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Experts Gather in Dublin to Promote Dialogue on Sustainable Use of the Seas

SEAFORSOCIETY logo

Educators, trainers, European Commission members, and marine and social scientists from 11 countries across Europe met in Dublin in January for an important meeting of the Sea For Society project which aims to develop a sustainable relationship between humankind and the oceans.

The Sea For Society project is funded through the European Commission’s Seventh Framework Programme (FP7). The project's 28 partners represent universities, funding agencies, government marine research organisations, NGOs, business networks, science museums and aquaria, and the media.

For the first time, the project aims to bring together a wide range of participants (stakeholders, citizens and youth) across Europe to examine the issues surrounding the development of a new concept for sustainable use of the seas called “the Blue Society”. This concept explores how humankind can coexist with, and benefit from, the oceans without harming them.

Sea For Society Project Manager, Ludovic Frère Escoffier, of the Nausicaá aquarium in Boulogne-sur-Mer, France, said that the Blue Society was founded on "an unprecedented economic, technological and social approach which involves taking advantage of new resources, innovative solutions and positive experiences that the oceans offer”.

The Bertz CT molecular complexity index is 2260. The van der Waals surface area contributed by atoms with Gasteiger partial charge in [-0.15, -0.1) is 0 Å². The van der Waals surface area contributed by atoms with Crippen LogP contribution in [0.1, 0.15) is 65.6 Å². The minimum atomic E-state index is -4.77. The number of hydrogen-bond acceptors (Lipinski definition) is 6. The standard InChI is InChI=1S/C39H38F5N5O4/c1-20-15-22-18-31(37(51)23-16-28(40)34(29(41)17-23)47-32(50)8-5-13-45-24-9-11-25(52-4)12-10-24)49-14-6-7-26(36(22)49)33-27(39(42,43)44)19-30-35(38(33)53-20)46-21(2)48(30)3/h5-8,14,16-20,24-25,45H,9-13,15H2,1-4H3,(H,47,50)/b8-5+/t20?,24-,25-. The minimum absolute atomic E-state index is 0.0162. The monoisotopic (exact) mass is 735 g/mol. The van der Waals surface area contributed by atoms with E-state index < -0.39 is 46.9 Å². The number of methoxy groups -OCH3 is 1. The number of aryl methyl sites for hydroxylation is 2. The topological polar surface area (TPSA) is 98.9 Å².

The aims of the Sea For Society project will be accomplished through a series of forums held in nine European countries and will involve key stakeholders, youth and citizens. Each forum meeting will be based on a mutual learning, open-dialogue process, bringing together researchers, the general public and other actors to consider one of six allocated themes regarding what the sea provides to human beings in their daily lives: food supply, human health, a place to live, transport, energy, and leisure and tourism. The results of these consultations will be the basis of a European mobilisation towards a “Blue Society”.

"As a result of this process, citizens, including young people, stakeholders, marine experts and scientists will all learn from each other and, in turn, the Sea For Society project will learn from these groups," said Dr. Christine Domegan, Senior Lecturer in Marketing at NUI Galway, who has been working on the methodology of the consultation process alongside Dublin-based project partner AquaTT.

The forums will use a facilitation process called Collective Intelligence, an idea and value structuring methodology that helps groups to deal with complex issues. To instruct project partners on how the Collective Intelligence consultations could be effectively carried out, Professor Benjamin Broome of the Arizona State University and Dr. Michael Hogan of NUI Galway conducted a two-day practical workshop as part of the Dublin meeting.

The workshop was followed by a day-long partnership meeting of all participating groups, and a half-day workshop on communications for the project.

Further information on Sea For Society can be obtained from the project's dedicated web site at www.seaforsociety.eu or from Karine Marié, Sea For Society Communications Officer, Nausicaá: seaforsociety@nausicaa.fr.

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